Mystery Objects Detected Near Milky Way’s Supermassive Black Hole





In 2018, astronomers discovered several bizarre objects at the Galactic Center using 12 years of data taken from W. M. Keck Observatory on Mauna Kea, Hawaii. The objects are concealing their true identity behind an opaque screen of dust; they look like gas clouds, but behave like stars. “These compact dusty stellar objects move extremely fast and close to our Galaxy’s supermassive black hole. It is fascinating to watch them move from year to year,” said astronomer Anna Ciurlo at UCLA. “How did they get there? And what will they become? They must have an interesting story to tell.” The researchers made their discovery by obtaining spectroscopic measurements of the Galactic Center’s gas dynamics using Keck Observatory’s OH-Suppressing Infrared Imaging Spectrograph (OSIRIS).

“We started this project thinking that if we looked carefully at the complicated structure of gas and dust near the supermassive black hole, we might detect some subtle changes to the shape and velocity,” said Randy Campbell, science operations lead at Keck Observatory. “It was quite surprising to detect several objects that have very distinct movement and characteristics that place them in the G-object class, or dusty stellar objects.”

The G Objects –“Still Enigmatic”

Astronomers first discovered G-objects at the Milky Way’s monster black hole more than a decade ago; G1 was first seen in 2004, and G2 was discovered in 2012. Both were thought to be gas clouds until they made their closest approach to the supermassive black hole. G1 and G2 somehow managed to survive the black hole’s gravitational pull, which can shred gas clouds apart.4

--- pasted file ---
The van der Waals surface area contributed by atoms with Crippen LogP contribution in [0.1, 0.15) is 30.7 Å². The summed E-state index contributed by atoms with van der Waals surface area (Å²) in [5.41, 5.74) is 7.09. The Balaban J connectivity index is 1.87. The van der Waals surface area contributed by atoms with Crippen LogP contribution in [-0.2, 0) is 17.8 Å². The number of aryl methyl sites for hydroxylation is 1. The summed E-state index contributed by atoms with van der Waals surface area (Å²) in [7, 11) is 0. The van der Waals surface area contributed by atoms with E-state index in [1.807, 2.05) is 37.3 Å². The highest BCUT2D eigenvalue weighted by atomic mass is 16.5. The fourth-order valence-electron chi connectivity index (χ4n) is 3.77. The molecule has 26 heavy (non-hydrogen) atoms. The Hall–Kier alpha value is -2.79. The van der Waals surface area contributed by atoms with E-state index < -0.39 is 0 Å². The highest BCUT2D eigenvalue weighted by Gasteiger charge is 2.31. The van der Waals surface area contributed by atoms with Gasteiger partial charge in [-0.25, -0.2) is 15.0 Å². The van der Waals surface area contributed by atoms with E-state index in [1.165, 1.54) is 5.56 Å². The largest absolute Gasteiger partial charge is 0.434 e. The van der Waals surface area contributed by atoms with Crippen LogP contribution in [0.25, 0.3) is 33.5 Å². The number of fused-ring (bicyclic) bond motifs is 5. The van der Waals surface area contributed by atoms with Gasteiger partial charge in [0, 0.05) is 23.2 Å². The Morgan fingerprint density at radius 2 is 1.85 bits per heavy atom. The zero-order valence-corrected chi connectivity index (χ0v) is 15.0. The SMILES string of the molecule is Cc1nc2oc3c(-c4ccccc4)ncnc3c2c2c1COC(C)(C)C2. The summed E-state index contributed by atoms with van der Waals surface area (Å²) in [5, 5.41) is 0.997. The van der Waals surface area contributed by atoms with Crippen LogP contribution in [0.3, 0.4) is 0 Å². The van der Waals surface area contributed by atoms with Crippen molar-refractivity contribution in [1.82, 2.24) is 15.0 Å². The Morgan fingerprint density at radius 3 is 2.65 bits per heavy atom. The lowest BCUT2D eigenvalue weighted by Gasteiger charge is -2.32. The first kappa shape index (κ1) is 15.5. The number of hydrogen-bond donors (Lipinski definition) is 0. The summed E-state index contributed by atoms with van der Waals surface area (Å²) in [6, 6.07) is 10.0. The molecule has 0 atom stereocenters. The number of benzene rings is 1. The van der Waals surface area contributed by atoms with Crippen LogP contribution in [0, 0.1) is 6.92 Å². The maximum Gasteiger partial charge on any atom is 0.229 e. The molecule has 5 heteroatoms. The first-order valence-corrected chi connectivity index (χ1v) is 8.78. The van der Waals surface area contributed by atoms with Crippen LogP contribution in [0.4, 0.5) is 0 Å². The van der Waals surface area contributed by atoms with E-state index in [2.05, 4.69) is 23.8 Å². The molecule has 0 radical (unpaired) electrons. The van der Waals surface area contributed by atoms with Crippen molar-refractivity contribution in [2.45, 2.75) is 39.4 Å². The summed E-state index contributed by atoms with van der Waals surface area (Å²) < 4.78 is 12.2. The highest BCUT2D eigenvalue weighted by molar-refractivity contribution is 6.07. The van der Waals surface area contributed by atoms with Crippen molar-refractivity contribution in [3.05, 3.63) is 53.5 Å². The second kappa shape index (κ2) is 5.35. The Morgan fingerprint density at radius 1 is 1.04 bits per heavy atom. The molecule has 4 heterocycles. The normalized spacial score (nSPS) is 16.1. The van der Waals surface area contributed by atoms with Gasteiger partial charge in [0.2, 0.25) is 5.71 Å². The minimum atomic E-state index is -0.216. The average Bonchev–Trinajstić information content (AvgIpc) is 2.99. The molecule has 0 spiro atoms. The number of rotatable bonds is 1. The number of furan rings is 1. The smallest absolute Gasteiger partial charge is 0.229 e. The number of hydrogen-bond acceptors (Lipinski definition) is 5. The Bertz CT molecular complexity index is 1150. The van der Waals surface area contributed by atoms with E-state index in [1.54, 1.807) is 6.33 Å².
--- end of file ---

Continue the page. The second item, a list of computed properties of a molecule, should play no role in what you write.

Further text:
Giant Blinking Star Hidden By an Unknown Object Detected at Milky Way Center 

 Eccentric Kozai-Lidov Effect

“If they were gas clouds, G1 and G2 would not have been able to stay intact,” said UCLA Astronomy Professor Mark Morris, a co-principal investigator and fellow member of UCLA’s Galactic Center Orbits Initiative (GCOI). “Our view of the G-objects is that they are bloated stars – stars that have become so large that the tidal forces exerted by the central black hole can pull matter off of their stellar atmospheres when the stars get close enough, but have a stellar core with enough mass to remain intact. The question is then, why are they so large?”

“The G objects continue to be enigmatic objects that are not well understood, but the evidence now strongly favors the notion that they are bloated stellar objects of some kind,” Morris wrote in an email to The Daily Galaxy. “In spite of the strong tidal force from the Galactic black hole,” he explained, “which is observed to remove some matter from the G objects that have undergone close passages by the black hole, the G objects stay largely intact, which only a self-gravitating stellar object could do.  The favored hypothesis of our UCLA group is that they have been produced by stellar mergers: the coalescence of the members of binary stars is induced by the long-term gravitational effect of the black hole, a process called the Eccentric Kozai-Lidov Effect.”

Over a long period of time, the black hole’s gravity alters the binary stars’ orbits until the duo collides. The combined object that results from this violent merger could explain where the excess energy came from.